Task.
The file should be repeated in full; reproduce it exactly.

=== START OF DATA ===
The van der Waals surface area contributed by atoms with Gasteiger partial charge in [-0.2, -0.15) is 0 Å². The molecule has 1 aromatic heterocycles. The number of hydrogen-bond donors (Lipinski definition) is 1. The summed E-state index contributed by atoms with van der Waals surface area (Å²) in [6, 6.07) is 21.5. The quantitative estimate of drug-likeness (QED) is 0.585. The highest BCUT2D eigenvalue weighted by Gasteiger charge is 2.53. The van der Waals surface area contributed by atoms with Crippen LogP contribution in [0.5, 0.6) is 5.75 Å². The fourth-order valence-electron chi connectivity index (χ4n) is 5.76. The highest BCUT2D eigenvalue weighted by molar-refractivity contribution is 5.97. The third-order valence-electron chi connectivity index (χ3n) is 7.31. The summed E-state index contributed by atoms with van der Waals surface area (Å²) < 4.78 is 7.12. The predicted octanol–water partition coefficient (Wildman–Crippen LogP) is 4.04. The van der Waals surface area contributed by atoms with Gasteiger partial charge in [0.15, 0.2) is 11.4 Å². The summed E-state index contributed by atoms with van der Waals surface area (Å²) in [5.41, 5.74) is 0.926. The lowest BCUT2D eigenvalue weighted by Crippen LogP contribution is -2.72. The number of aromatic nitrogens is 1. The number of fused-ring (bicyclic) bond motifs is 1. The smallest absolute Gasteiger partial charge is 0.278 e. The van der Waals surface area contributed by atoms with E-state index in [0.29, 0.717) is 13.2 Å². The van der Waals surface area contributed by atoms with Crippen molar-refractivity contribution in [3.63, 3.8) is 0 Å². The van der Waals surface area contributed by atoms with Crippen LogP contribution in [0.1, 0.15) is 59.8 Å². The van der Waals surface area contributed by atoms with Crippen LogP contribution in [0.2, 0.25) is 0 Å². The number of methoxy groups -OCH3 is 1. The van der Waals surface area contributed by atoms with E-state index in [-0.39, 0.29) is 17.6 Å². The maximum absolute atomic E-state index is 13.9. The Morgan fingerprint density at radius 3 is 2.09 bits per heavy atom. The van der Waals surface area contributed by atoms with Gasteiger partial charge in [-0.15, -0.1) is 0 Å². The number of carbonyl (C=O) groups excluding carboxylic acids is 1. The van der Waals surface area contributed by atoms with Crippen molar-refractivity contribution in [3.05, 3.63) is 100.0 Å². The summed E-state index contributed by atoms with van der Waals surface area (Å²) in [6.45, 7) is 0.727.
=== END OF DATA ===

The van der Waals surface area contributed by atoms with Gasteiger partial charge in [-0.2, -0.15) is 0 Å². The molecule has 1 aromatic heterocycles. The number of hydrogen-bond donors (Lipinski definition) is 1. The summed E-state index contributed by atoms with van der Waals surface area (Å²) in [6, 6.07) is 21.5. The quantitative estimate of drug-likeness (QED) is 0.585. The highest BCUT2D eigenvalue weighted by Gasteiger charge is 2.53. The van der Waals surface area contributed by atoms with Crippen LogP contribution in [0.5, 0.6) is 5.75 Å². The fourth-order valence-electron chi connectivity index (χ4n) is 5.76. The highest BCUT2D eigenvalue weighted by molar-refractivity contribution is 5.97. The third-order valence-electron chi connectivity index (χ3n) is 7.31. The summed E-state index contributed by atoms with van der Waals surface area (Å²) < 4.78 is 7.12. The predicted octanol–water partition coefficient (Wildman–Crippen LogP) is 4.04. The van der Waals surface area contributed by atoms with Gasteiger partial charge in [0.15, 0.2) is 11.4 Å². The summed E-state index contributed by atoms with van der Waals surface area (Å²) in [5.41, 5.74) is 0.926. The lowest BCUT2D eigenvalue weighted by Crippen LogP contribution is -2.72. The number of aromatic nitrogens is 1. The number of fused-ring (bicyclic) bond motifs is 1. The smallest absolute Gasteiger partial charge is 0.278 e. The van der Waals surface area contributed by atoms with E-state index in [0.29, 0.717) is 13.2 Å². The van der Waals surface area contributed by atoms with Crippen molar-refractivity contribution in [3.63, 3.8) is 0 Å². The van der Waals surface area contributed by atoms with Crippen LogP contribution in [0.1, 0.15) is 59.8 Å². The van der Waals surface area contributed by atoms with Crippen LogP contribution in [0.2, 0.25) is 0 Å². The number of methoxy groups -OCH3 is 1. The van der Waals surface area contributed by atoms with E-state index in [-0.39, 0.29) is 17.6 Å². The maximum absolute atomic E-state index is 13.9. The Morgan fingerprint density at radius 3 is 2.09 bits per heavy atom. The van der Waals surface area contributed by atoms with Gasteiger partial charge in [-0.15, -0.1) is 0 Å². The number of carbonyl (C=O) groups excluding carboxylic acids is 1. The van der Waals surface area contributed by atoms with Crippen molar-refractivity contribution in [3.05, 3.63) is 100.0 Å². The summed E-state index contributed by atoms with van der Waals surface area (Å²) in [6.45, 7) is 0.727.